I was diagnosed with sickle cell disease at three months old in Haiti. The diagnosis from the doctor was followed by more tragic news; my parents were told that I was not going to live past five months. From that point on, my parents searched high and low for medication and knowledge about this unfamiliar disease. They spent an abundant amount of money in Cuba looking for any medicine that was available. They spent countless hours trying folk medicine while I was still in pain.
Fast forward to the fifth month, the uncertainty of how my condition would play out had them crying, anxious, and frightened that their first-born child would no longer be with them. Everything that they had tried had failed miserably. As the last resort, they took me to ER at Hospital Saint Francois Sales in Port-au-Prince, Haiti, where I was admitted; they administered oxygen, IV fluids, and multiple medications. All of this was unfamiliar and frightening for my young parents. My parents dropped to their knees and started praying, and by the grace of God, I did pull through. A couple of days later, my crisis had subsided, and I was released from the hospital. That month was rough for us all but thank God I managed to survive all the suffering up until that point in my young life. My parents spent my whole first year with fear in their hearts knowing that on any day I could potentially take my last breath.
Growing up with sickle cell disease is difficult and hard. It makes living everyday life very challenging, inconvenient and exhausting. My parents treated me like I was so fragile I may as well have lived in a bubble. Once when I was nine years old, my parents took me out for pizza and ice cream followed by a stroll in the park. That night I came home and went into a sickle cell crisis. I was not allowed to eat pizza or ice cream for months to come. For my seventh birthday, my parents threw a pool party to celebrate. I was only allowed to stay in the pool for fifteen minutes. After fifteen minutes were up, I was supposed to stay outside the pool and watch all my friends and family have fun and “if anyone dared get me wet, there would be consequences.” As you can tell, my childhood was not very exciting. I spent half of my life fearing the result of any action. Every time I would have a crisis I would blame it on an activity, time, weather, person, or food. As I got older, I even started blaming my homework for my sickle cell crisis. I would go months without being able attend school. At one point, I told myself this cannot be the life that I was supposed to have, if so, I would rather just let the pain take me away. I told my mom this, and I saw the tears form in her eyes as she tried to find words of hope to tell me.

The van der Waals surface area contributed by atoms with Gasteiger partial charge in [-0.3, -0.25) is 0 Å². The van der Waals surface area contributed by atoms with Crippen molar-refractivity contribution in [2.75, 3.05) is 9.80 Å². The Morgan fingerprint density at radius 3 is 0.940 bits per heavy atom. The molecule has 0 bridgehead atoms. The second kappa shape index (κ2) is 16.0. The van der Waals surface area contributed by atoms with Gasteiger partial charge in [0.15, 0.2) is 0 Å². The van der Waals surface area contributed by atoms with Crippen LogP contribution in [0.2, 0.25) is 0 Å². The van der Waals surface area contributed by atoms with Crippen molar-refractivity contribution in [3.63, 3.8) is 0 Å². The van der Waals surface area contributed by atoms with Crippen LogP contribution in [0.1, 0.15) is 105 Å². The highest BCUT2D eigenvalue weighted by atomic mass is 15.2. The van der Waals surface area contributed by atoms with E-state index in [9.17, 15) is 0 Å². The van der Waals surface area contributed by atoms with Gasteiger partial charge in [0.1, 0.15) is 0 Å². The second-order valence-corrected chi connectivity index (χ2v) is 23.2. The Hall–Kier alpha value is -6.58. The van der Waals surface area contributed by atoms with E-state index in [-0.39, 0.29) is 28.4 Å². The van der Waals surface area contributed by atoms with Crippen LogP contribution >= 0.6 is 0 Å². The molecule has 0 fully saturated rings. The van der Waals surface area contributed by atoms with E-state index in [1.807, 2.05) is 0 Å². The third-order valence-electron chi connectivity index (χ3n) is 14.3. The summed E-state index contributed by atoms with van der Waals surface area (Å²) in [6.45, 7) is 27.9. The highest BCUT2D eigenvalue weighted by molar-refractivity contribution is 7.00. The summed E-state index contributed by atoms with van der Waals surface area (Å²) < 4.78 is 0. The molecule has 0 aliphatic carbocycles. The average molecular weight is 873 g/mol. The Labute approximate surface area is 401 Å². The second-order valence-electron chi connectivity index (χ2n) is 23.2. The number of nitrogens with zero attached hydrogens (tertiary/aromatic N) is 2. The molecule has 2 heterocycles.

My family and I came to America in 2000. I was nine years old, and we were hopeful for a new beginning. This marked the turning point of my knowledge of sickle cell. With their compassion, knowledge, and resources, the doctors changed my life in ways that I could not imagine. They gave me insight into what I was dealing with as a child and painted a picture of what life could be like moving forward. They have shown me how to live a healthier life, and what was most important to me: How to be a normal adult. I applied and was accepted into an RN bachelor’s degree program, a stressful four years during which I did not have any crises. In addition to the academia, I learned how to snowboard, started boxing and exercising more, and doing things I had only dreamed of. As my doctors taught me, it’s not about pushing your boundaries with sickle cell, but instead, it’s about making the best of it. This is why I say sickle cell is my neighbor. Some neighbors are fun, helpful, and some are just unpleasant. You have to learn how to live with them, how to take their energy and turn it into a positive factor. Most importantly never stop trying to be a productive member in the community.
Benjedick Joseph is a nurse. Amy Sobota is a pediatric hematologist-oncologist.
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